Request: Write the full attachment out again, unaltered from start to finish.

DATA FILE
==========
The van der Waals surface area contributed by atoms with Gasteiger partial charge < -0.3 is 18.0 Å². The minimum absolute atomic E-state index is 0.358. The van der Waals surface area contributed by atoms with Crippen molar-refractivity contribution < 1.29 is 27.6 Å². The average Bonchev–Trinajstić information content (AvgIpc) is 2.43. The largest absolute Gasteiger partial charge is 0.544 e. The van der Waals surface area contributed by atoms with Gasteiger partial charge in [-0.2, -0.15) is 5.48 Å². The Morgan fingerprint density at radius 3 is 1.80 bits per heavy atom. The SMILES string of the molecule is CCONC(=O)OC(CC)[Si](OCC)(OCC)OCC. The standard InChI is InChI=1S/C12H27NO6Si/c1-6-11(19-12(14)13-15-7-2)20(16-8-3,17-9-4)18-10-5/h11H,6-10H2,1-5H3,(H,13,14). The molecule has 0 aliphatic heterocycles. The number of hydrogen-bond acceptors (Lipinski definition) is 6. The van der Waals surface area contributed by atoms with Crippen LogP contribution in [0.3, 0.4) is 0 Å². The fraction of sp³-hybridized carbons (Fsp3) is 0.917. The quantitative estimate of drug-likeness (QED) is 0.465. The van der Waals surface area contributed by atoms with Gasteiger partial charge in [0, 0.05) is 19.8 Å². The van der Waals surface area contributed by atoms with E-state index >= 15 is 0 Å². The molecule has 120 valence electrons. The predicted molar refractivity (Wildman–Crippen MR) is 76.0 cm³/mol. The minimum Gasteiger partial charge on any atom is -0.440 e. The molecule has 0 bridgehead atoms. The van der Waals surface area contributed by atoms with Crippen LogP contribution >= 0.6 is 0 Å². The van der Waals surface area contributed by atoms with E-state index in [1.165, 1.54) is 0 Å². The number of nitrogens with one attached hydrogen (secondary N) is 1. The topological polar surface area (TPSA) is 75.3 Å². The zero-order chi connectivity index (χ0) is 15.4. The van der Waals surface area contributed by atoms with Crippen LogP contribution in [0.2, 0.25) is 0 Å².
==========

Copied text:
The van der Waals surface area contributed by atoms with Gasteiger partial charge < -0.3 is 18.0 Å². The minimum absolute atomic E-state index is 0.358. The van der Waals surface area contributed by atoms with Crippen molar-refractivity contribution < 1.29 is 27.6 Å². The average Bonchev–Trinajstić information content (AvgIpc) is 2.43. The largest absolute Gasteiger partial charge is 0.544 e. The van der Waals surface area contributed by atoms with Gasteiger partial charge in [-0.2, -0.15) is 5.48 Å². The Morgan fingerprint density at radius 3 is 1.80 bits per heavy atom. The SMILES string of the molecule is CCONC(=O)OC(CC)[Si](OCC)(OCC)OCC. The standard InChI is InChI=1S/C12H27NO6Si/c1-6-11(19-12(14)13-15-7-2)20(16-8-3,17-9-4)18-10-5/h11H,6-10H2,1-5H3,(H,13,14). The molecule has 0 aliphatic heterocycles. The number of hydrogen-bond acceptors (Lipinski definition) is 6. The van der Waals surface area contributed by atoms with Crippen LogP contribution in [0.3, 0.4) is 0 Å². The fraction of sp³-hybridized carbons (Fsp3) is 0.917. The quantitative estimate of drug-likeness (QED) is 0.465. The van der Waals surface area contributed by atoms with Gasteiger partial charge in [0, 0.05) is 19.8 Å². The van der Waals surface area contributed by atoms with E-state index >= 15 is 0 Å². The molecule has 120 valence electrons. The predicted molar refractivity (Wildman–Crippen MR) is 76.0 cm³/mol. The minimum Gasteiger partial charge on any atom is -0.440 e. The molecule has 0 bridgehead atoms. The van der Waals surface area contributed by atoms with Crippen LogP contribution >= 0.6 is 0 Å². The van der Waals surface area contributed by atoms with E-state index in [1.165, 1.54) is 0 Å². The number of nitrogens with one attached hydrogen (secondary N) is 1. The topological polar surface area (TPSA) is 75.3 Å². The zero-order chi connectivity index (χ0) is 15.4. The van der Waals surface area contributed by atoms with Crippen LogP contribution in [0.2, 0.25) is 0 Å².